“Yes, of course,” Ellie hurries to say, thankful that there is something to do so she doesn’t have to deal with the awkwardness between them.

Ellie follows Dina, she tries to take in as much of the interior of the house as she can. It looks homey, somehow even more so than the farm had. There are framed drawings on the walls in the hallway, drawings no doubt made with unsteady baby hands. Most of them don’t look like anything at all, just splotches of colors.

Ellie feels pride nonetheless.

The plates are already served on the table and Dina sits in a chair in front of one. Ellie follows her lead and settles in the chair next to her.

“It’s cold,” Dina lets Ellie know, she picks up her fork and pokes at the meal. She frowns at the food as if she can warm it up with just her stare.

“That’s my fault.” Ellie stares at her plate as she speaks.

She stabs some of the steamed vegetables with her fork and takes her first bite. She chews slowly, carefully.

It smells and tastes amazing. It reminds Ellie of their time back in the farm. Ellie still has trouble eating, but it doesn’t quite feel as if she’s swallowing sand anymore.

“So… you’re back to working?” Dina’s voice is hesitant as she speaks, yet there is an edge to it.

“Yeah.”

Dina hums thoughtfully, trying to hide the edge in her voice unsuccessfully. Her grip on her fork is firm, her knuckles have turned white. “Patrol?”

Ellie shakes her head. “No, I’m helping out at the sheep farm.”

Dina’s grip on her fork relaxes and she lets out a breath. “That’s good.” She takes her first bite of the food. “Do you like it?” she asks around a mouthful.

“It’s familiar. I like that,” Ellie says. “But the guy that runs the farm is really rude. He doesn’t talk to me, he acts as if I’m not even there.”

“What’s his deal?” Dina asks.

“I wish I knew.”

Ellie doesn’t care all that much about it, but it’s a bit annoying. The good thing is that he doesn’t bother her or judge her. She’s pretty sure that Noah doesn’t even know any of the rumors going around the town about her.

That she likes.

Ellie places her left hand on the table. She needs to get used to other people seeing it. To Dina seeing it.

Her fingers twitch with the urge to hide them under the table. Ellie doesn’t notice exactly when, but Dina’s free hand is placed on the table next to her own. Ellie feels like Dina’s waiting for something.

She tries not to look at their almost touching hands, pretends like she doesn’t see them. From her peripheral vision she sees Dina’s hand move until they’re almost touching. Ellie's pretty sure that she’s imagining it, but she can almost feel the warmth radiating from Dina’s hand.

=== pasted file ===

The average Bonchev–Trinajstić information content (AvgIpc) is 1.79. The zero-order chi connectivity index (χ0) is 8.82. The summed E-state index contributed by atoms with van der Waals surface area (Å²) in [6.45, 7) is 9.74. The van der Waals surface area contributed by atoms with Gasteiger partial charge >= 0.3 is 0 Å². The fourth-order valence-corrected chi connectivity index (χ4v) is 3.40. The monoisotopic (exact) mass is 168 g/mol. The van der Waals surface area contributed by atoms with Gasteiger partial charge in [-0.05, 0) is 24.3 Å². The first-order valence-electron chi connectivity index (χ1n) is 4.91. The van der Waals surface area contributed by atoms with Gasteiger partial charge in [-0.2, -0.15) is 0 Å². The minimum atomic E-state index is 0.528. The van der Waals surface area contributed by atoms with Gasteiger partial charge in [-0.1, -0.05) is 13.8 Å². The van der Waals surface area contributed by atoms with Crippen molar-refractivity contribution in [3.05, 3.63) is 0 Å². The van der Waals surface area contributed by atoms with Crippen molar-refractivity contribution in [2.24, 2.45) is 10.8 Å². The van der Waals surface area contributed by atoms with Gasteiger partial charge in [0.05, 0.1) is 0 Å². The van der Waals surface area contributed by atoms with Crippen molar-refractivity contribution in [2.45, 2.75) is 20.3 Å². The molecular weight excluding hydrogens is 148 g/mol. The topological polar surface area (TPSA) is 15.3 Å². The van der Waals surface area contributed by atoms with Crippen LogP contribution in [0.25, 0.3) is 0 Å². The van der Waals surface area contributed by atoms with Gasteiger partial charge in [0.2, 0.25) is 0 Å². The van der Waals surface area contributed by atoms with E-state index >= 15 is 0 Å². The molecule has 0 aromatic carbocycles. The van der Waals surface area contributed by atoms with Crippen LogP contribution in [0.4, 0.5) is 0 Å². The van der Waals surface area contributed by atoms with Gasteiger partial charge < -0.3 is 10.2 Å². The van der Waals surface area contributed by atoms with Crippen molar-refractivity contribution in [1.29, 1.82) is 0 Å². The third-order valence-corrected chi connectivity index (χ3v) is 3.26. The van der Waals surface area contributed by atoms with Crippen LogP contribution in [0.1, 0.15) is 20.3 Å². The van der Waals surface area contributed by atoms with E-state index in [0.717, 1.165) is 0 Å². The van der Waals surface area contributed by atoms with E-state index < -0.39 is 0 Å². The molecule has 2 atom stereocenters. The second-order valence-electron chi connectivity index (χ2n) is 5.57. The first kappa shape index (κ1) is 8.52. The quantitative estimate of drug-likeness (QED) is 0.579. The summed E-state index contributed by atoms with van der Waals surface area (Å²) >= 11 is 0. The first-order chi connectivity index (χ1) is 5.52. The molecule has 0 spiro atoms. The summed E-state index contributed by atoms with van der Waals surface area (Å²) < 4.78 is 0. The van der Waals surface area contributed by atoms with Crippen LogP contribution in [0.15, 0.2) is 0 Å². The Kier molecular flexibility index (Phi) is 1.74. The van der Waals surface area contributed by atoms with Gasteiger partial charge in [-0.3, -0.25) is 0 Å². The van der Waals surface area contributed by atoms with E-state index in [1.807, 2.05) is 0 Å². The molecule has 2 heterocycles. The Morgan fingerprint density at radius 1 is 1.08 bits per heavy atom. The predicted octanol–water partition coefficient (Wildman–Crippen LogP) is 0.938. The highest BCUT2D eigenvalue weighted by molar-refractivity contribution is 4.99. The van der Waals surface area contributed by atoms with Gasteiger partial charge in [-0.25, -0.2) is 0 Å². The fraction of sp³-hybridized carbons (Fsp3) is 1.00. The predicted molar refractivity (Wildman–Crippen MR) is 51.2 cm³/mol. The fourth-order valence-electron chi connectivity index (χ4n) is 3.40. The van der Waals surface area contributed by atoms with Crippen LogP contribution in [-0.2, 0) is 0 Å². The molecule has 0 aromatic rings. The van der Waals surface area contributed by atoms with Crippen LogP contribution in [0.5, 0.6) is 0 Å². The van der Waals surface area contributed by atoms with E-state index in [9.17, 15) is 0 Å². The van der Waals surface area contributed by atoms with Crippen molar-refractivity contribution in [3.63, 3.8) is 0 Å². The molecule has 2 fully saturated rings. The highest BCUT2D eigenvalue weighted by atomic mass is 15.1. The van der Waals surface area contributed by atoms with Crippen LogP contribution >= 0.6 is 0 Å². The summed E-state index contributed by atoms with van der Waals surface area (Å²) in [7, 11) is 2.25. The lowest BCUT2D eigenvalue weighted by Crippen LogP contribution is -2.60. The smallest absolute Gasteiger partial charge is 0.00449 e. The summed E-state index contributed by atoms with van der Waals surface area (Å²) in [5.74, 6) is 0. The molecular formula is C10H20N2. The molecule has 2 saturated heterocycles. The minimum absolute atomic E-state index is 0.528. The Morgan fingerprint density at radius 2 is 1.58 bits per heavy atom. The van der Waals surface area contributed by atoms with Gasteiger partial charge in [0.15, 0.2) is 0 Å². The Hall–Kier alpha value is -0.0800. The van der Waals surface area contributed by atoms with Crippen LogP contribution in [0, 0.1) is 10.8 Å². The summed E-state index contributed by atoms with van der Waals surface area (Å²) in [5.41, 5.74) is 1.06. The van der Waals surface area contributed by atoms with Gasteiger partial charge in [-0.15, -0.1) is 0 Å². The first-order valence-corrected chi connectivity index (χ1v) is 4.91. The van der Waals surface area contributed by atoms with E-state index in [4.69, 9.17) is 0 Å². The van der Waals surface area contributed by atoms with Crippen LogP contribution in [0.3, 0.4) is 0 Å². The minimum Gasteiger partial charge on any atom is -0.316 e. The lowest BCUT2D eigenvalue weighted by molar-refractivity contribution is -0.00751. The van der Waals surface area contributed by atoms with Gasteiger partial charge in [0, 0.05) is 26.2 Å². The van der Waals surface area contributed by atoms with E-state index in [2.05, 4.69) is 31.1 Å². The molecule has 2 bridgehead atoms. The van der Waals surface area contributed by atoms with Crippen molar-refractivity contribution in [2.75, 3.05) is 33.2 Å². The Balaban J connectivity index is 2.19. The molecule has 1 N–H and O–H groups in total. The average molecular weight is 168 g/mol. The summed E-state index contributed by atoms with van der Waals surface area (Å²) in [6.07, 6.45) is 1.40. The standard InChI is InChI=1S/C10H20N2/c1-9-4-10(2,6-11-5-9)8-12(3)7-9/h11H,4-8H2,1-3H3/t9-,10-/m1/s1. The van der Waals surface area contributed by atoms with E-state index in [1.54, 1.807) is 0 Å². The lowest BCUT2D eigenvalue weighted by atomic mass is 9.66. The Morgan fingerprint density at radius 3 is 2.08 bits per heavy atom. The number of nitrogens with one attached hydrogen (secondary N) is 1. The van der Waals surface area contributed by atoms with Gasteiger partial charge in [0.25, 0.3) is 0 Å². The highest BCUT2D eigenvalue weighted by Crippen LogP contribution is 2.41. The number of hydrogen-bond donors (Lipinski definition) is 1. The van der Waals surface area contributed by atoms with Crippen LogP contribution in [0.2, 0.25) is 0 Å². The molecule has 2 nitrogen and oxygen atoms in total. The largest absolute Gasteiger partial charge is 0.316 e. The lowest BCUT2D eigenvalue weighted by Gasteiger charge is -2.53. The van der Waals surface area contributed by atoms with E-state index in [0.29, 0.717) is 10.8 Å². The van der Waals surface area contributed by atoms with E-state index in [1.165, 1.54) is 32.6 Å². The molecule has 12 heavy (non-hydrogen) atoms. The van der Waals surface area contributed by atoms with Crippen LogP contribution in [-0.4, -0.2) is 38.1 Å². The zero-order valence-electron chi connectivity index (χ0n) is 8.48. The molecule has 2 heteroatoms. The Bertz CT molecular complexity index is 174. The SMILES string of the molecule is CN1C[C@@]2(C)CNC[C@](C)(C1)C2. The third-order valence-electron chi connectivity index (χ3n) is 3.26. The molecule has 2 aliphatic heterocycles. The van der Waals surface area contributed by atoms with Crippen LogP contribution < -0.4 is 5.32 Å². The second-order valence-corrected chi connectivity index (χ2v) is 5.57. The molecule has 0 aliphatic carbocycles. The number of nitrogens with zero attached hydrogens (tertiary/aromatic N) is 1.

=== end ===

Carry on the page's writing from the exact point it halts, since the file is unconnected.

Ellie releases a shaky breath, just now realizing that she’s been holding it. She moves her hand just a little bit closer until their fingers touch.

Ellie dares to look up and Dina’s smiling at her softly, encouragingly. And that’s all it takes for Ellie to place her hand on top of Dina’s and to squeeze it gently.

It feels nice. Familiar. As if nothing’s changed.

Except for Ellie's fingers.

Ellie wonders if it’s weird for Dina to feel the tender and irregular skin of her missing fingers. If it’s weird how they aren’t there anymore.

Because it is weird for Ellie. How she can't feel Dina’s hand where she’s supposed to.

But Dina’s just smiling at her for a long moment and then her gaze breaks away so she can keep eating. Ellie looks away too, letting herself enjoy the feeling of Dina’s skin on her own.

They keep the slightly awkward small talk going as they finish their meals. Ellie forces herself to eat everything, she wants Dina to know that she’s trying to get better.

When they finish, Ellie drops her utensils in the plate and takes it so she can bring it at the sink. Dina takes it out of her hands and gives Ellie a warning look when she’s about to protest. Dina drops both of their plates in the sink and turns back to Ellie.

She doesn’t say anything as she wordlessly walks up to Ellie, takes her hand and tugs on it until Ellie stands up. She leads Ellie in the living room. She drops Ellie’s hand and goes back to the kitchen.

Ellie’s left standing in the middle of the room, not knowing what to do with herself. She scans the room. On the bookshelf she can see the colorful covers of what must be children's books next to thicker more colorless books. There are countless strewn papers and crayons all over the coffee table.